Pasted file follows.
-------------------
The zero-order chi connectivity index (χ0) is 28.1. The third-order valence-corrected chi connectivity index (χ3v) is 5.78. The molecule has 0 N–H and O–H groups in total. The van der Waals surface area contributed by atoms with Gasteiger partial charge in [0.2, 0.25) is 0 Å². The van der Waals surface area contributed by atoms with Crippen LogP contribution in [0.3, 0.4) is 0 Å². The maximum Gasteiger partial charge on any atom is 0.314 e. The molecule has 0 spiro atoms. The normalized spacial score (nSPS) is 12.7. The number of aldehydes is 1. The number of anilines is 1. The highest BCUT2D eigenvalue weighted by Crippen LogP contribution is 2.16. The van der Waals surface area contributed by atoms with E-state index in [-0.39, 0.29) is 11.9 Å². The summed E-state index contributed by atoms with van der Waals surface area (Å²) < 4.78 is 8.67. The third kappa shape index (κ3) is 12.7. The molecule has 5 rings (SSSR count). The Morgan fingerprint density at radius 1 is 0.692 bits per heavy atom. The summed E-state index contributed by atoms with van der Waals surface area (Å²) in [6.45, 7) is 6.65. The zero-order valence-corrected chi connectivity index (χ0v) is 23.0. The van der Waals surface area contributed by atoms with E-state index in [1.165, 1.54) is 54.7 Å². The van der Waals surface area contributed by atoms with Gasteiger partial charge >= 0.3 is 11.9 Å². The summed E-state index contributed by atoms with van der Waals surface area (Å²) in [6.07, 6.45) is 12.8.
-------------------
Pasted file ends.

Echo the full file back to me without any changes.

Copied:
The zero-order chi connectivity index (χ0) is 28.1. The third-order valence-corrected chi connectivity index (χ3v) is 5.78. The molecule has 0 N–H and O–H groups in total. The van der Waals surface area contributed by atoms with Gasteiger partial charge in [0.2, 0.25) is 0 Å². The van der Waals surface area contributed by atoms with Crippen LogP contribution in [0.3, 0.4) is 0 Å². The maximum Gasteiger partial charge on any atom is 0.314 e. The molecule has 0 spiro atoms. The normalized spacial score (nSPS) is 12.7. The number of aldehydes is 1. The number of anilines is 1. The highest BCUT2D eigenvalue weighted by Crippen LogP contribution is 2.16. The van der Waals surface area contributed by atoms with E-state index in [-0.39, 0.29) is 11.9 Å². The summed E-state index contributed by atoms with van der Waals surface area (Å²) < 4.78 is 8.67. The third kappa shape index (κ3) is 12.7. The molecule has 5 rings (SSSR count). The Morgan fingerprint density at radius 1 is 0.692 bits per heavy atom. The summed E-state index contributed by atoms with van der Waals surface area (Å²) in [6.45, 7) is 6.65. The zero-order valence-corrected chi connectivity index (χ0v) is 23.0. The van der Waals surface area contributed by atoms with E-state index in [1.165, 1.54) is 54.7 Å². The van der Waals surface area contributed by atoms with Gasteiger partial charge >= 0.3 is 11.9 Å². The summed E-state index contributed by atoms with van der Waals surface area (Å²) in [6.07, 6.45) is 12.8.